Making health services accessible to all
Access to, and engagement with, health services for disadvantaged communities has been improved - thanks to a research framework developed at Bradford.
The capabilities framework aims to understand and address equality, diversity and inclusion issues as viewed by health organisations when formulating policy and practice. The framework has been adopted by a range of organisations leading to improved community health and wellbeing.
Researchers from the School of Management worked with a national social research think tank which led to an on-going collaboration between the researchers, the NHS, a social enterprise and the think tank. By focusing on community health issues, these organisations have used the framework to enhance equality, fairness and quality of life through the redesign of these services. The researchers found that, where community-level concerns were given a clearer and relevant voice, the solutions were more appropriate and effective - leading to increased engagement. For example, the participating Primary Care Trust (PCT), began using community nurses to target those least likely to seek healthcare despite being the most likely to need interventions to prevent further ill-health. This resulted in a reduction of health inequalities and improved community health.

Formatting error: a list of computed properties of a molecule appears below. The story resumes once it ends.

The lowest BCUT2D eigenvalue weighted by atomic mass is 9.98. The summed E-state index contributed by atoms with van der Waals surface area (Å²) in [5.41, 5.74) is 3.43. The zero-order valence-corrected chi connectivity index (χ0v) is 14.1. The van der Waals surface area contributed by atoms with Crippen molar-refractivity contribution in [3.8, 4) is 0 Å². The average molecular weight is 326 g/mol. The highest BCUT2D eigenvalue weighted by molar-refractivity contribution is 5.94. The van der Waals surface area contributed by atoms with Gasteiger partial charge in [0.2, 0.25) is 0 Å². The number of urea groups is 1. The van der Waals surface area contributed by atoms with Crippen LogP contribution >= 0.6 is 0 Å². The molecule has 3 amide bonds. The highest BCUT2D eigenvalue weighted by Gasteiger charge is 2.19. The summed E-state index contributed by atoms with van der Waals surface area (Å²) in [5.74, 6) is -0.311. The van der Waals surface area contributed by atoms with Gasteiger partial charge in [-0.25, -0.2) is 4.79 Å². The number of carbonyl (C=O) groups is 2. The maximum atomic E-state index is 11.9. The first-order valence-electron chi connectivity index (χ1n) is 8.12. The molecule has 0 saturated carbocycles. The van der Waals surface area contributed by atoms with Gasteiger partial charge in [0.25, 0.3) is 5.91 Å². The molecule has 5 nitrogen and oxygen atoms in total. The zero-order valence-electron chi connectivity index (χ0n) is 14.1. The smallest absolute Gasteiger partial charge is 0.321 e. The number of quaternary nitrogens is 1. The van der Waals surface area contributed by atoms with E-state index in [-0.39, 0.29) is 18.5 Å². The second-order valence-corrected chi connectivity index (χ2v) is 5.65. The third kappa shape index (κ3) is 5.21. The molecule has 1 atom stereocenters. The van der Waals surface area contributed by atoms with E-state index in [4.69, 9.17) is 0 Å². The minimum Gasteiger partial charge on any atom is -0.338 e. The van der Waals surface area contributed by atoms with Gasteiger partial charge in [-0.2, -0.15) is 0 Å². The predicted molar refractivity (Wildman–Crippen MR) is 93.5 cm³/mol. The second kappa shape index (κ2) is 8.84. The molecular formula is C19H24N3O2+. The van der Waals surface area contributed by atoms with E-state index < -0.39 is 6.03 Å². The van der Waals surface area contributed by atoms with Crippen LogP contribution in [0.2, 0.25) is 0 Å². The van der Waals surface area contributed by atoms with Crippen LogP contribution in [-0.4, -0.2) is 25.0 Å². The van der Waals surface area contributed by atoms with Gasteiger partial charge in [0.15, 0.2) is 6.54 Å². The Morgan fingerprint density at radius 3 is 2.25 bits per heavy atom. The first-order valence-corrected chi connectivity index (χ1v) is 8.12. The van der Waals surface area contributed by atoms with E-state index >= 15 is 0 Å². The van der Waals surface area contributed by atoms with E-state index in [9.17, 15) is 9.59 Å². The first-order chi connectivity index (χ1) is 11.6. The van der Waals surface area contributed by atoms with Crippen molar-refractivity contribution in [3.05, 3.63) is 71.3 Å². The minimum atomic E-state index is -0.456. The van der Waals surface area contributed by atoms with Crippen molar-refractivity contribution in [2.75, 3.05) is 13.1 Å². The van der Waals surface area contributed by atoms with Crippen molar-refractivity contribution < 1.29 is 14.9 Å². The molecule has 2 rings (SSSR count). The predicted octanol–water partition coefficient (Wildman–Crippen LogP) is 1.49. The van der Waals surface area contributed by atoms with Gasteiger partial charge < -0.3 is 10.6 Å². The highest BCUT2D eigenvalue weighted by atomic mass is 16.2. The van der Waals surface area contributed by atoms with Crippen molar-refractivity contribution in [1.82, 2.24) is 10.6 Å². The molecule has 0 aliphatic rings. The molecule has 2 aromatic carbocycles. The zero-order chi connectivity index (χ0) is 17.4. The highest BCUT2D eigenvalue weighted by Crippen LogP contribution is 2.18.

The participating social enterprise provides health care services to disadvantaged communities, new migrants and marginalised members of society. Adoption of the capabilities framework led to designated health trainers working with communities to offer health advice, work with individuals to develop tailored plans and connect with those who had previously failed to access the health service. Some of these previously marginalised individuals have now become health trainers themselves; this improved engagement with the community has led to reductions in smoking and obesity, which in turn will reduce the demand for health services whilst increasing life skills and economic prospects.
For more information about this type of research, go to Centre for Research in Organisations and Work.
- Professor Nelarine Cornelius
- John Lawler
- Dr James Wallace